Established in 1956, ATA 100 sought to develop a common language for documenting aircraft systems, components, spare parts, and maintenance. 

OEMs assign a series of numbers to each section of the aircraft. The first numbers denote the primary area or system of the plane, like 27 for flight controls, 32 for landing gear, and ATA 75 for bleed air. Additional numbers identify deeper sub-sections. That identification carries over to the technical publications (TechPubs) such as the illustrated parts catalog (IPC) and the component maintenance manual (CMM), among others. 

The ATA zone list by section: 

●  20 through 50 Aircraft Systems

●  51 through 57 Structures

●  60 through 67 Propeller/Rotor

●  71 through 85 Power Plant 

Additional chapters also cover miscellaneous and military.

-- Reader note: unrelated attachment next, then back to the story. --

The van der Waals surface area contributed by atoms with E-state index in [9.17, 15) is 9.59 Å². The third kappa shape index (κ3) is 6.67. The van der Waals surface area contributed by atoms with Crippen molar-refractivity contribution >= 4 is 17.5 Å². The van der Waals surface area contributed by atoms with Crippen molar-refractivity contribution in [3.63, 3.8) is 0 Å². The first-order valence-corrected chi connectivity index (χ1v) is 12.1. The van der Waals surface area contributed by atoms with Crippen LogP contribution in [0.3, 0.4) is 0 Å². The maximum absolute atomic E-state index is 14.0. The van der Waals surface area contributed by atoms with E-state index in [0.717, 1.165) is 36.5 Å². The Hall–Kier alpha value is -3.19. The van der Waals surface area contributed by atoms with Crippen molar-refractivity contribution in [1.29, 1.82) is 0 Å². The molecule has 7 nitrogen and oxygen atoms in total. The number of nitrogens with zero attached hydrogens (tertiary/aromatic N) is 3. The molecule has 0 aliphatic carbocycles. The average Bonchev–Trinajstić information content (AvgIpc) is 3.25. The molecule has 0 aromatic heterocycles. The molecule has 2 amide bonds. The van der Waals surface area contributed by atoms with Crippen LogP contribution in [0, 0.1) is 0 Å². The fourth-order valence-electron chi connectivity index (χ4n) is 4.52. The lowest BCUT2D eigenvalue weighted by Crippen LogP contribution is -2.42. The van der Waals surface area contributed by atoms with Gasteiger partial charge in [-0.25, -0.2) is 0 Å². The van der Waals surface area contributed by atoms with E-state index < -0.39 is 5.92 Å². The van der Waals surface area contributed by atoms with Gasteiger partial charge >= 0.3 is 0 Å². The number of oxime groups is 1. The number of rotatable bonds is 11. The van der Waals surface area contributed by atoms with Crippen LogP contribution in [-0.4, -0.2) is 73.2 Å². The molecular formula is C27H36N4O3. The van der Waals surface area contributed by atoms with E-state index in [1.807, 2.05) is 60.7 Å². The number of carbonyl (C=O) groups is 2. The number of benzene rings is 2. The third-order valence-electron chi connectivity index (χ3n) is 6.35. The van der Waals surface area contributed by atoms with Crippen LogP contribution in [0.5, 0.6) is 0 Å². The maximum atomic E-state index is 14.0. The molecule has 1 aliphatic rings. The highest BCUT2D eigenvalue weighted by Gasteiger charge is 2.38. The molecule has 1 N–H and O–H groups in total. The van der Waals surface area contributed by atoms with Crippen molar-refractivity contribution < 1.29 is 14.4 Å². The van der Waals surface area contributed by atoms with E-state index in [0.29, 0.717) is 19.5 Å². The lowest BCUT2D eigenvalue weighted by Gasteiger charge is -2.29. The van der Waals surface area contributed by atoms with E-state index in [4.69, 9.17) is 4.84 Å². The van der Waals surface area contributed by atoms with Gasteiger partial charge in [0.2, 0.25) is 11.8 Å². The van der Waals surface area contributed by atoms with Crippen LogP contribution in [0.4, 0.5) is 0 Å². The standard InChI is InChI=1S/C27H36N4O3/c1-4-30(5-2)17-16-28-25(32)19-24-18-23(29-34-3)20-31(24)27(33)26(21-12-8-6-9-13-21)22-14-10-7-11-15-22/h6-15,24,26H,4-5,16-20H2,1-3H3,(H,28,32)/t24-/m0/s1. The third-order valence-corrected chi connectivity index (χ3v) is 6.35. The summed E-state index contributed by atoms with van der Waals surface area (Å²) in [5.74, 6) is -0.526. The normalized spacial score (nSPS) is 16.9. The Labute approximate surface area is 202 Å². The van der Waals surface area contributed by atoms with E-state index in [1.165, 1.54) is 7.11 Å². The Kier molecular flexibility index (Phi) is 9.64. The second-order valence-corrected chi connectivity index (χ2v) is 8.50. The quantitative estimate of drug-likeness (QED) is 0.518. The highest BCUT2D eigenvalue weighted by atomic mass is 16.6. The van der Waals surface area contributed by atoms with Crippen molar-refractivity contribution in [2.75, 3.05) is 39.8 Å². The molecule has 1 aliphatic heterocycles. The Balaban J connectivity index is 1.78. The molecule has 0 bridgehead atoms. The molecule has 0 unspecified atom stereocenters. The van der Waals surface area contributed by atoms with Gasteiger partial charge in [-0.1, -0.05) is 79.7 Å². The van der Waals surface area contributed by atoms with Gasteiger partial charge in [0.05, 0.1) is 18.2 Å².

Other entities used the ATA 100 as a base model for their specific codes. The FAA created a modified version of the ATA chapters. Issued as the Joint Aircraft System/Component (JASC) Code Table, the numbering system is alerted slightly by utilizing a JASC four-digit marker after the initial chapter number. The FAA posted the final version of the JASC Code in 1999.

Transport Canada also uses the ATA 100 chapter structure in their publication Master Minimum Equipment List (MMEL) Guidebook. There is a link on the site that will allow you to request a copy. It is always helpful to build up your digital library.

The ATA 100 Code is not the only standard that aerospace entities use. Another airline standard deployed was ATA Spec 2100, which facilitated how entities identify data and move. The plan was to create a seamless design, but I can personally say that it introduced just as many issues as solutions.

The ATA transformed into the Airlines for America (A4A), and the ATA 100 merged with ATA Spec 2100 to create a new standard, the ATA iSpec 2200: Information Standards for Aviation Maintenance. In doing so, Airlines for America enacts an aerospace standard to govern the structure, component content, and identification, with the electronic interchange of maintenance, commercial, and engineering information across the globe.